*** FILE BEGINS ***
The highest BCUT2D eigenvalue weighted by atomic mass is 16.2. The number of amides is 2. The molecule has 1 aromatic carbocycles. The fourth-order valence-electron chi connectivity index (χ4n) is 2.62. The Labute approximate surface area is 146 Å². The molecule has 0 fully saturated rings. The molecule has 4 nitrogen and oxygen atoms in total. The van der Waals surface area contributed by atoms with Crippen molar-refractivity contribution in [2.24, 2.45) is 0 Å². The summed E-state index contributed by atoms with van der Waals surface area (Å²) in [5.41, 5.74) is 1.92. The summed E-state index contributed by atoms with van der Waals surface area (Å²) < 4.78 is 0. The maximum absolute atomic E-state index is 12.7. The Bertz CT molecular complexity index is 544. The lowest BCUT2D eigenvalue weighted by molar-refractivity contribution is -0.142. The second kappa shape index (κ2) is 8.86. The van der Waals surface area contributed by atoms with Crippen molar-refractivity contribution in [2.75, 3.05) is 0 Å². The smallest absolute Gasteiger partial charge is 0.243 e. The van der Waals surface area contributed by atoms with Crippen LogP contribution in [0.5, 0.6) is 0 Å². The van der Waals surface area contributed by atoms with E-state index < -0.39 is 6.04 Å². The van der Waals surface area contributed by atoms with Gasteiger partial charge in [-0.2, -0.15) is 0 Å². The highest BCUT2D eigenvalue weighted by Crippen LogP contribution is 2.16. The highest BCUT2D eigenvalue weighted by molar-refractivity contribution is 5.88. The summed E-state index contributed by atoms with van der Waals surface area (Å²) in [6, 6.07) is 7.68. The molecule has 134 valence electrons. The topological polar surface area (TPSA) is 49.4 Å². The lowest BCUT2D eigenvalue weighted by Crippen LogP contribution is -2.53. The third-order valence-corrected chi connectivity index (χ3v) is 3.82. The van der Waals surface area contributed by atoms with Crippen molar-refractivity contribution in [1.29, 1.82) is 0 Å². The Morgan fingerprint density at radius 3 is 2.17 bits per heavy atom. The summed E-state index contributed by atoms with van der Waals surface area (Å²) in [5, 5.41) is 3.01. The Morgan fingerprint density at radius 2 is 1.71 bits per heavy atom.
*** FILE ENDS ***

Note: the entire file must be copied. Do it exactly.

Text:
The highest BCUT2D eigenvalue weighted by atomic mass is 16.2. The number of amides is 2. The molecule has 1 aromatic carbocycles. The fourth-order valence-electron chi connectivity index (χ4n) is 2.62. The Labute approximate surface area is 146 Å². The molecule has 0 fully saturated rings. The molecule has 4 nitrogen and oxygen atoms in total. The van der Waals surface area contributed by atoms with Crippen molar-refractivity contribution in [2.24, 2.45) is 0 Å². The summed E-state index contributed by atoms with van der Waals surface area (Å²) in [5.41, 5.74) is 1.92. The summed E-state index contributed by atoms with van der Waals surface area (Å²) < 4.78 is 0. The maximum absolute atomic E-state index is 12.7. The Bertz CT molecular complexity index is 544. The lowest BCUT2D eigenvalue weighted by molar-refractivity contribution is -0.142. The second kappa shape index (κ2) is 8.86. The van der Waals surface area contributed by atoms with Crippen molar-refractivity contribution in [2.75, 3.05) is 0 Å². The smallest absolute Gasteiger partial charge is 0.243 e. The van der Waals surface area contributed by atoms with Crippen LogP contribution in [0.5, 0.6) is 0 Å². The van der Waals surface area contributed by atoms with E-state index < -0.39 is 6.04 Å². The van der Waals surface area contributed by atoms with Gasteiger partial charge in [-0.2, -0.15) is 0 Å². The highest BCUT2D eigenvalue weighted by Crippen LogP contribution is 2.16. The highest BCUT2D eigenvalue weighted by molar-refractivity contribution is 5.88. The summed E-state index contributed by atoms with van der Waals surface area (Å²) in [6, 6.07) is 7.68. The molecule has 134 valence electrons. The topological polar surface area (TPSA) is 49.4 Å². The lowest BCUT2D eigenvalue weighted by Crippen LogP contribution is -2.53. The third-order valence-corrected chi connectivity index (χ3v) is 3.82. The van der Waals surface area contributed by atoms with Crippen molar-refractivity contribution in [1.29, 1.82) is 0 Å². The Morgan fingerprint density at radius 3 is 2.17 bits per heavy atom. The summed E-state index contributed by atoms with van der Waals surface area (Å²) in [5, 5.41) is 3.01. The Morgan fingerprint density at radius 2 is 1.71 bits per heavy atom.